Last week I visited the royal capital (also called Fjolltrask) to participate in a demonstration of products signed by JBL. I did not have any real expectations and I was not so interested in this with "smart speakers", but I got out of my mind so impressed that since then I thought unreasonably when this technology would lead us where we are going.
Because I'm an educated conservative person, I feel too much change and I love things I know, I can and feel familiar – these are information I never deprived you. So I do, and along with it (in combination with Google Home / Assistant that does not work so well with, for example, Itunes Music), I did not buy smart speakers or asked for a purchase in the future. With the same wine, with some curiosity, I obviously followed the development and saw that 22% of the American population was breathless. What makes this type of technology the most dominant launch from TV (in countries, that way).
The display of products in Fjolltrask was structured around everyday life in the regular (now) penthouse in Odenplan where comedian and program leader Jakob Okvist (best known from Vake with NRJ) went through a plain day in life with ŽBL's lifestyle technology hotspot. He woke up at 7:40 and instead of playing with his iPhone X for a quarter (as he always did before he received a smart JBL speaker) started the morning by saying the second time later "Hello Google" turn on the lights in the apartment, start the coffee machine and read the time. Then he asked JBL Link 20 (and Great Britain Link 500) to start TV, play Bodiguard (BBC) on Netflik, then ask Link 500 to play Swedish home mafia in all home speakers.
After that we got an opportunity to hide in the floor and control the house with Google Assistant. I switched off and lit the light, switching colors to light (thanks to Philips Hue), started the dishwasher and switched from terrible, terrible home music to Best of John Maier via Spotifi (in all speakers). And despite the new technology that feels it usually causes many childhood illnesses and painful new problems, the "smart home" seemed unhindered and it was clear during these hours that we experienced something that would be standard in our homes in the future. But, on the way home, I began to think like that. Is this something I really want? Do I want to talk to my technology at home? Would you rather remove voice commands instead of controlling my lights and music choices with my mobile phone (or my Apple Vatch 4)? The answer is no. Today, I do not feel like allowing my home to start with speakers, although the JBL's production impression was very impressive. When I say it, my skepticism for my own use does not mean that the average price speaker Link 20 is not good. On the contrary. That's great, and my statement comes.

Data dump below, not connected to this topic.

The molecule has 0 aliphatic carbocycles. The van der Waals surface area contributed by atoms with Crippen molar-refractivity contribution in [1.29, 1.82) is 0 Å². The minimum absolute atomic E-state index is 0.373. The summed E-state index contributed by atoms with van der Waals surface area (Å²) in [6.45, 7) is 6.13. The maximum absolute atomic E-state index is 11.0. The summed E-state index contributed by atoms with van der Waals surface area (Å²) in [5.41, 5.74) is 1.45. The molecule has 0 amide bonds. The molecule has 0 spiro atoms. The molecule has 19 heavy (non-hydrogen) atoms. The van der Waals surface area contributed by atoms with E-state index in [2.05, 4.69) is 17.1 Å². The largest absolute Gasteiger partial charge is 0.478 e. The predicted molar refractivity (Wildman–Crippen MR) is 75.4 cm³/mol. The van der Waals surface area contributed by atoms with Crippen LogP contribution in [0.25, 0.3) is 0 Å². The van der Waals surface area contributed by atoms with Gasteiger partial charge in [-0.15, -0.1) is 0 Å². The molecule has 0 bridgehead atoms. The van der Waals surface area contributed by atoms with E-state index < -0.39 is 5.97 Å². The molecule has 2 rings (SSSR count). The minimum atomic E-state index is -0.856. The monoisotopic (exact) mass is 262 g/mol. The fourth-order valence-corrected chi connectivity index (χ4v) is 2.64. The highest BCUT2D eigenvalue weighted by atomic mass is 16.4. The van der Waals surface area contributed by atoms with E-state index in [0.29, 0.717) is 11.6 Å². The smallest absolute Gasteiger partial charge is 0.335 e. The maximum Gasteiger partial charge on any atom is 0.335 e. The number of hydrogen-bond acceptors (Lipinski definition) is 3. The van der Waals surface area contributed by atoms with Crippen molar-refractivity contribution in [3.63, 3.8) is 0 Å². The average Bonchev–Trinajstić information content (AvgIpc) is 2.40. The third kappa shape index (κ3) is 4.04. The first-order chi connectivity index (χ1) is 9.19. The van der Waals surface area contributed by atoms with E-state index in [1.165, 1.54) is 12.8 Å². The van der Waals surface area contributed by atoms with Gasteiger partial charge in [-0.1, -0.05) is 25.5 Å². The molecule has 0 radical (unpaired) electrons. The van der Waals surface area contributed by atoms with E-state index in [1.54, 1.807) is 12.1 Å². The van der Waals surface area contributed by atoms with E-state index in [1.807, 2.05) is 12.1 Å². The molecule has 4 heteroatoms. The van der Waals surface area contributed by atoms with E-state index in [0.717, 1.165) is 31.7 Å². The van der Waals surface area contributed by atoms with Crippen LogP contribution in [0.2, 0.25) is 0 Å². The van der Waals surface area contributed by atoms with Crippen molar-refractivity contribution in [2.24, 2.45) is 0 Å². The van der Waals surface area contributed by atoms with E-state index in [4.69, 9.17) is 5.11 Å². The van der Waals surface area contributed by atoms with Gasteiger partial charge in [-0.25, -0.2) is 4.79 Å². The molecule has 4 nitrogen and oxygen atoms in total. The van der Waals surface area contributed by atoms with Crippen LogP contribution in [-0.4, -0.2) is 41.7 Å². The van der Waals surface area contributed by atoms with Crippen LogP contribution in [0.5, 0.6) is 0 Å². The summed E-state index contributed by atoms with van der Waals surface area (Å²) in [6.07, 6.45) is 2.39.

Link 20 looks exactly like the JBL Flip 4 with its long lasting rubber threads and the iconic JBL logo that adorns the center of the speaker. Link 20 is at the top and top of the Google Assistant logo and volume buttons, although the reservoir is obviously no one should use the keys, but instead ask only the speaker to raise or lower the volume.
How does all this work? Very easy. You are loading a free Google app, running a speaker, and implementing a Sonos-smack, super-light installation process, where the speaker learns to recognize your voice, among other things. Then start the conversation and talk to the speaker starting with the voice command "Hello Google". When the loudspeaker is listening to this, the four buttons flash at the top of the speaker and as soon as you give it a command or ask a question, the lights will flash again before you answer / command. During my test hours, I asked, among other things, whether the pit is there, as the pig sounds, who Petter Hegevall (ego trip, yes!) And a lot of other pointless questions and just like in the case of Alek or Siri, it's good and a quick assistant who finkammar internet can find answers to what you are asking. Of course, this means that Link 20 and all other Link speakers require vi-fi which is a little embarrassing. It would be nice if you could turn on a blue tooth and instead use the network on your cell phone. The other part of the speaker that I think deserves a little is the fact that the 3.5 mm input is completely missing.
Fortunately, the credit is much more than minus points, as Link 20 offers the same dense sound features as JBL Charge speakers as well as editorial favorite JBL Boombok. As usual with American speakers, I rarely hear or experience a sound like a tough or corner, on the contrary. Link 20 sounds very similar to Bose's wireless speakers and I think it's a really good thing. It is also shock-resistant and waterproof that we tested during display of the product by placing the speakers in the shower.
JBL is among the first of the really big manufacturers to jump on a smart train and there is no doubt that Link 20 is a good product. It's rap, durable, durable, versatile and offers a sound that's easy to love, just like the JBL speakers.